on country retreats Find out more
Have you tried new the Independent Digital Edition iPad app?

ES Rentals

    Independent Dating
    and  

    By clicking 'Search' you
    are agreeing to our
    Terms of Use.

    How I brokered a peace deal with Robert Mugabe: Roy Agyemang reveals the delicate diplomacy needed to get Zimbabwe’s President to sit down with the BBC

    How I brokered a peace deal with Robert Mugabe

    Roy Agyemang reveals the delicate diplomacy needed to get Zimbabwe’s President to sit down with the BBC
    Video of British Muslims dancing to Pharrell Williams's hit Happy attacked as 'sinful'

    British Muslims's Happy video attacked as 'sinful'

    The four-minute clip by Honesty Policy has had more than 300,000 hits on YouTube
    Church of England-raised Michael Williams describes the unexpected joys in learning about his family's Jewish faith

    Michael Williams: Do as I do, not as I pray

    Church of England-raised Williams describes the unexpected joys in learning about his family's Jewish faith
    A History of the First World War in 100 moments: A visit to the Front Line by the Prime Minister's wife

    A History of the First World War in 100 moments

    A visit to the Front Line by the Prime Minister's wife
    Comedian Jenny Collier: 'Sexism I experienced on stand-up circuit should be extinct'

    Jenny Collier: 'Sexism on stand-up circuit should be extinct'

    The comedian's appearance at a show on the eve of International Women's Day was cancelled because they had "too many women" on the bill
    Cannes Film Festival: Ken Loach and Mike Leigh to fight it out for the Palme d'Or

    Cannes Film Festival

    Ken Loach and Mike Leigh to fight it out for the Palme d'Or
    The concept album makes surprise top ten return with neolithic opus from Jethro Tull's Ian Anderson

    The concept album makes surprise top ten return

    Neolithic opus from Jethro Tull's Ian Anderson is unexpected success
    Lichen is the surprise new ingredient on fine-dining menus, thanks to our love of Scandinavian and Indian cuisines

    Lichen is surprise new ingredient on fine-dining menus

    Emily Jupp discovers how it can give a unique, smoky flavour to our cooking
    10 best baking books

    10 best baking books

    Planning a spot of baking this bank holiday weekend? From old favourites to new releases, here’s ten cookbooks for you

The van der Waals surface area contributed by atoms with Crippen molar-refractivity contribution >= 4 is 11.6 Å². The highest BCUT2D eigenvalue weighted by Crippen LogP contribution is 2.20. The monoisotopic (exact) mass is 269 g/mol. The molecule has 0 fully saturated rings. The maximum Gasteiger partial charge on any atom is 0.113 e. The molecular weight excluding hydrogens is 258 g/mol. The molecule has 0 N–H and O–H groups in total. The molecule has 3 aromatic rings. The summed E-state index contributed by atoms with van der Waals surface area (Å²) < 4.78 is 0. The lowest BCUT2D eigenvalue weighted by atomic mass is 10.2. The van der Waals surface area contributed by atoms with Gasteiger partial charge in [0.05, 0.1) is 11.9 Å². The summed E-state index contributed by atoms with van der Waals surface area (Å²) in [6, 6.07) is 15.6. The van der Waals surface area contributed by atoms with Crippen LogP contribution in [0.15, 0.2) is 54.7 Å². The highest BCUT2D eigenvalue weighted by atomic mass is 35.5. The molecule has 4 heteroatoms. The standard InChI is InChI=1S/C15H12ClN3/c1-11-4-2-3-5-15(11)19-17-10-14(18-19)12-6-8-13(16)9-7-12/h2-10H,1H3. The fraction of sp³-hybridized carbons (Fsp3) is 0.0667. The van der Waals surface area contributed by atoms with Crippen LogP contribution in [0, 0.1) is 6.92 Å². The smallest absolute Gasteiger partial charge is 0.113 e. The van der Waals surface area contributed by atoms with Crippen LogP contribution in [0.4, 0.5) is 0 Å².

Ricky Gervais: 'People are waiting for me to fail. If you think it's awful, then just don't watch it'

    Ricky Gervais: 'People are waiting for me to fail'

    As the second series of his divisive sitcom 'Derek' hits screens, the comedian tells James Rampton why he'll never bow to the critics who habitually circle his work
    Mad Men series 7, TV review: The suits are still sharp, but Don Draper has lost his edge

    Mad Men returns for a final fling

    The suits are still sharp, but Don Draper has lost his edge
    Google finds a lift into space will never get off the ground as there is no material strong enough for a cable from Earth into orbit

    Google finds a lift into space will never get off the ground

    Technology giant’s scientists say there is no material strong enough for a cable from Earth into orbit
    Westminster is awash with tales of young men being sexually harassed - but it's far from being just a problem in politics

    Is sexual harassment a fact of gay life?

    Westminster is awash with tales of young men being sexually harassed - but it's far from being just a problem in politics
    Moshi Monster creator Michael Acton Smith: The man behind a British success story

    Moshi Monster creator Michael Acton Smith

    Acton Smith launched a world of virtual creatures who took the real world by storm
    Kim Jong-un's haircut: The Independent heads to Ealing to try out the dictator's do

    Our journalist tries out Kim Jong-un's haircut

    The North Korean embassy in London complained when M&M Hair Academy used Kim Jong-un's image in the window. Curious, Guy Pewsey heads to the hair salon and surrenders to the clippers